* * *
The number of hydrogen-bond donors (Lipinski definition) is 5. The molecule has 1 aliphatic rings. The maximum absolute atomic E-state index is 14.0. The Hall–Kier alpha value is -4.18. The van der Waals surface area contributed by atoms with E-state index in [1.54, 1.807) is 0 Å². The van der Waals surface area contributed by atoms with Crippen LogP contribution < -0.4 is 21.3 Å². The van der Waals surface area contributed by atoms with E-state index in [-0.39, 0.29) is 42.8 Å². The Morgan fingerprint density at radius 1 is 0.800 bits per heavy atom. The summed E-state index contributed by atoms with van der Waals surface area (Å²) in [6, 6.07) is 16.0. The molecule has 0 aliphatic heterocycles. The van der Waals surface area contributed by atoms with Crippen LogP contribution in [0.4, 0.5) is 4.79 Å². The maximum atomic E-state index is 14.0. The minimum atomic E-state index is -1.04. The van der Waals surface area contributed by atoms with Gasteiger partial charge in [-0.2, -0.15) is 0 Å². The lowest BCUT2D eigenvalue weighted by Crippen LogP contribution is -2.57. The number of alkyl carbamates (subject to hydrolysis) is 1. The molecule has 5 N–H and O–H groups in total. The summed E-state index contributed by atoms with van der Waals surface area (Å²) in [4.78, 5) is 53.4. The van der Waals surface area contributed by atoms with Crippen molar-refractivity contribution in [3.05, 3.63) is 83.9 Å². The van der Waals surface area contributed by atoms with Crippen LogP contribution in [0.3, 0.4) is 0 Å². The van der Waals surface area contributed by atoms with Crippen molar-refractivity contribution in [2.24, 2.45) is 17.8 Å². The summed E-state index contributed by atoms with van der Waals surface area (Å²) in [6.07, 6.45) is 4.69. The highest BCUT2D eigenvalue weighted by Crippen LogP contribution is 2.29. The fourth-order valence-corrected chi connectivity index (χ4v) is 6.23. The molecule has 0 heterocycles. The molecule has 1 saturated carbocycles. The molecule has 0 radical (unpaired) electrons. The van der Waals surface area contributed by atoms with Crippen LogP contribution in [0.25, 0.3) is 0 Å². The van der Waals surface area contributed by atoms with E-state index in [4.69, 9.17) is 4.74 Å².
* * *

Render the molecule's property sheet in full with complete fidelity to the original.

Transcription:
The number of hydrogen-bond donors (Lipinski definition) is 5. The molecule has 1 aliphatic rings. The maximum absolute atomic E-state index is 14.0. The Hall–Kier alpha value is -4.18. The van der Waals surface area contributed by atoms with E-state index in [1.54, 1.807) is 0 Å². The van der Waals surface area contributed by atoms with Crippen LogP contribution < -0.4 is 21.3 Å². The van der Waals surface area contributed by atoms with E-state index in [-0.39, 0.29) is 42.8 Å². The Morgan fingerprint density at radius 1 is 0.800 bits per heavy atom. The summed E-state index contributed by atoms with van der Waals surface area (Å²) in [6, 6.07) is 16.0. The molecule has 0 aliphatic heterocycles. The van der Waals surface area contributed by atoms with Crippen LogP contribution in [0.4, 0.5) is 4.79 Å². The maximum atomic E-state index is 14.0. The minimum atomic E-state index is -1.04. The van der Waals surface area contributed by atoms with Gasteiger partial charge in [-0.2, -0.15) is 0 Å². The lowest BCUT2D eigenvalue weighted by Crippen LogP contribution is -2.57. The number of alkyl carbamates (subject to hydrolysis) is 1. The molecule has 5 N–H and O–H groups in total. The summed E-state index contributed by atoms with van der Waals surface area (Å²) in [4.78, 5) is 53.4. The van der Waals surface area contributed by atoms with Crippen molar-refractivity contribution in [3.05, 3.63) is 83.9 Å². The van der Waals surface area contributed by atoms with Crippen LogP contribution in [0.3, 0.4) is 0 Å². The van der Waals surface area contributed by atoms with Crippen molar-refractivity contribution in [2.24, 2.45) is 17.8 Å². The summed E-state index contributed by atoms with van der Waals surface area (Å²) in [6.07, 6.45) is 4.69. The highest BCUT2D eigenvalue weighted by Crippen LogP contribution is 2.29. The fourth-order valence-corrected chi connectivity index (χ4v) is 6.23. The molecule has 0 heterocycles. The molecule has 1 saturated carbocycles. The molecule has 0 radical (unpaired) electrons. The van der Waals surface area contributed by atoms with Crippen LogP contribution in [0.25, 0.3) is 0 Å². The van der Waals surface area contributed by atoms with E-state index in [4.69, 9.17) is 4.74 Å².